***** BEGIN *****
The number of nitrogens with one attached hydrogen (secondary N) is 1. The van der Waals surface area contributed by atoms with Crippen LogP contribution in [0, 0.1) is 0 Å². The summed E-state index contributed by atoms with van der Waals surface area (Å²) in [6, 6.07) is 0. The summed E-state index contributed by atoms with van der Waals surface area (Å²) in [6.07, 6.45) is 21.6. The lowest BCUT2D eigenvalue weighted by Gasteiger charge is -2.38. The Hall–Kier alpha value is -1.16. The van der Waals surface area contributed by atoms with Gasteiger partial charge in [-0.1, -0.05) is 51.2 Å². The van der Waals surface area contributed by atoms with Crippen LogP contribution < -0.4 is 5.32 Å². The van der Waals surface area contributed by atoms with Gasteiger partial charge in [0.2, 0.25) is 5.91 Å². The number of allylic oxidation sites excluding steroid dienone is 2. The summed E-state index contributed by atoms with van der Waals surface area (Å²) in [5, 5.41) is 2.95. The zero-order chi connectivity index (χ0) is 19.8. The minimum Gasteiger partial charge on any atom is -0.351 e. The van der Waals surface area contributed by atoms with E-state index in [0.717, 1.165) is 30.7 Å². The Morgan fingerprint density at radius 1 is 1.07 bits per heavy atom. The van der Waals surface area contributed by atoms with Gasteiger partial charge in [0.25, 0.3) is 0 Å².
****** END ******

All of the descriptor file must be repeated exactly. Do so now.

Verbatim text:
The number of nitrogens with one attached hydrogen (secondary N) is 1. The van der Waals surface area contributed by atoms with Crippen LogP contribution in [0, 0.1) is 0 Å². The summed E-state index contributed by atoms with van der Waals surface area (Å²) in [6, 6.07) is 0. The summed E-state index contributed by atoms with van der Waals surface area (Å²) in [6.07, 6.45) is 21.6. The lowest BCUT2D eigenvalue weighted by Gasteiger charge is -2.38. The Hall–Kier alpha value is -1.16. The van der Waals surface area contributed by atoms with Gasteiger partial charge in [-0.1, -0.05) is 51.2 Å². The van der Waals surface area contributed by atoms with Crippen LogP contribution < -0.4 is 5.32 Å². The van der Waals surface area contributed by atoms with Gasteiger partial charge in [0.2, 0.25) is 5.91 Å². The number of allylic oxidation sites excluding steroid dienone is 2. The summed E-state index contributed by atoms with van der Waals surface area (Å²) in [5, 5.41) is 2.95. The zero-order chi connectivity index (χ0) is 19.8. The minimum Gasteiger partial charge on any atom is -0.351 e. The van der Waals surface area contributed by atoms with E-state index in [0.717, 1.165) is 30.7 Å². The Morgan fingerprint density at radius 1 is 1.07 bits per heavy atom. The van der Waals surface area contributed by atoms with Gasteiger partial charge in [0.25, 0.3) is 0 Å².